Russia’s and Pakistan’s views coincide on Syria
On Wednesday, Russia’s Foreign Minister Sergey Lavrov had talks with his Pakistani counterpart Ms. Hina Rabbani Khar in Moscow.
However, at a press conference where he summed up the results of this meeting, Mr. Lavrov spoke on Syria probably no less than on Pakistan. Small wonder, however, if we take into account two facts. First, the conflict between the government and opposition in Syria is one of the most acute problems in the world today. Second, the Russian Prime Minister recently returned from Syria, where he has had talks with President Bashar al-Assad.
“There can be no other way to peace in Syria than through a peaceful dialogue between the conflicting sides," Mr. Lavrov said at the press conference. “The international community should encourage them to start such a dialogue, but no external force should pressure Syria into making any particular decision.”
He also described as “bizarre” the decision by several countries, both in the West and in the Arab world, to recall their ambassadors from Syria.
“Russia would back any initiative aimed at persuading the conflicting sides in Syria to start a dialogue,” Mr. Lavrov said. “That is what all the countries, be it the US, Europe, or the Arab world, should do here – persuading, but not putting pressure on either side to take any particular decision.”
Asked whether Russia had tried to persuade Bashar al-Assad to resign, Mr. Lavov said:
“No. It is up to the Syrians themselves to decide who should rule their country. I believe that Syria’s current government should hold talks with all opposition forces in the country, for the final decision should suite everyone.”
“I don’t understand what was behind the decision of several countries to recall their ambassadors from Syria,” Sergey Lavrov continued. “This will hardly help to settle the Syrian conflict peacefully.”
Pakistan’s Foreign Minister Hina Rabbani Khar gave no comments about the recalling of ambassadors, but she agreed with Mr. Lavrov that a dialogue can be the only way to peace in Syria.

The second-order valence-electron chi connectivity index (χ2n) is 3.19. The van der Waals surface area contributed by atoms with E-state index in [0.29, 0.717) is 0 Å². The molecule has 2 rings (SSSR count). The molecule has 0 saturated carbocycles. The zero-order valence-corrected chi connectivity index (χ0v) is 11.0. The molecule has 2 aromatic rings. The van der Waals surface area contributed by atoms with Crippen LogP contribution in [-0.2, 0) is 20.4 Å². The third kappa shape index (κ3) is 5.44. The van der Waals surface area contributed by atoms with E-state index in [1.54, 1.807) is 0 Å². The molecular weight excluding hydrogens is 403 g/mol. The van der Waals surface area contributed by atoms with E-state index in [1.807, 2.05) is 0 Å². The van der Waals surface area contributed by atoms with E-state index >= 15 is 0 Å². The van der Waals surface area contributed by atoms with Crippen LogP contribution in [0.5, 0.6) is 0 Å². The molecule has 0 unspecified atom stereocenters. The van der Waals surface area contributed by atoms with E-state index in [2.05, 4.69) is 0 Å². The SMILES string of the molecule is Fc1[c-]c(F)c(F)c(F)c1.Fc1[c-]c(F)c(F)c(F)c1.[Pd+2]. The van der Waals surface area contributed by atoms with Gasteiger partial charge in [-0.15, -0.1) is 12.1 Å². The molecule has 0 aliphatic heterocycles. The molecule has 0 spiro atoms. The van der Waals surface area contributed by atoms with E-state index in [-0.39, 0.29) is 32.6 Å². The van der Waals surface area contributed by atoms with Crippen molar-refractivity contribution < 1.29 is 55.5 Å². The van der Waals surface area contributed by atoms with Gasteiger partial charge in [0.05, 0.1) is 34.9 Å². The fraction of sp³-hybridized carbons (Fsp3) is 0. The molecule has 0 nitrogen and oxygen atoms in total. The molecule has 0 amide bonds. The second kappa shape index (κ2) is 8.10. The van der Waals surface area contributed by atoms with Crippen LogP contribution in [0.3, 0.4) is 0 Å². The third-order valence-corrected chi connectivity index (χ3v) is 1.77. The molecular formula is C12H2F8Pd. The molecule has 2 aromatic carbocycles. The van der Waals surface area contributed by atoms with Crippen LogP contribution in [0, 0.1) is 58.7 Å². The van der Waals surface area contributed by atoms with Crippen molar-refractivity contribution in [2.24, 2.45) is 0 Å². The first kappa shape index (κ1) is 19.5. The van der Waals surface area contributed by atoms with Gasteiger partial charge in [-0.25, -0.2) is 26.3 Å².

Ms. Khar also praised Russia for being “a source of stability and peace” in the Asia-Pacific region. She added that Pakistan recognizes Russia’s interests in that region as lawful and respects them.
At present, the economic cooperation between Russia and Pakistan is estimated in tens of millions of dollars. The two countries are developing joint projects in metallurgy, transport and the banking sphere. It was confirmed once again during the two foreign ministers’ talks that Russia is interested in such large-scale energy projects as “Casa-1000” (exporting of electric power to Afghanistan) and “Tapi” (construction of a gas pipeline).
Of course, joint economic projects are hardly possible without political cooperation. At present, besides holding a two-sided political dialogue, Russia and Pakistan are both involved in such international structures as the Shanghai Organization of Cooperation and the so-called “Dushanbe Quartet” (a summit of the leaders of Afghanistan, Russia, Pakistan and Tajikistan).
Summing up the outcome of their meeting, both ministers confirmed that, as a rule, Russia’s and Pakistan’s approaches to the main problems of today’s world’s politics coincide. This is an especially good sign as Pakistan will become a non-permanent member of the UN Security Council in 2013 and 2014.
For Ms. Hina Rabbani Khar, this is her second visit to Moscow, but the first one in the status of Pakistan’s Foreign Minister.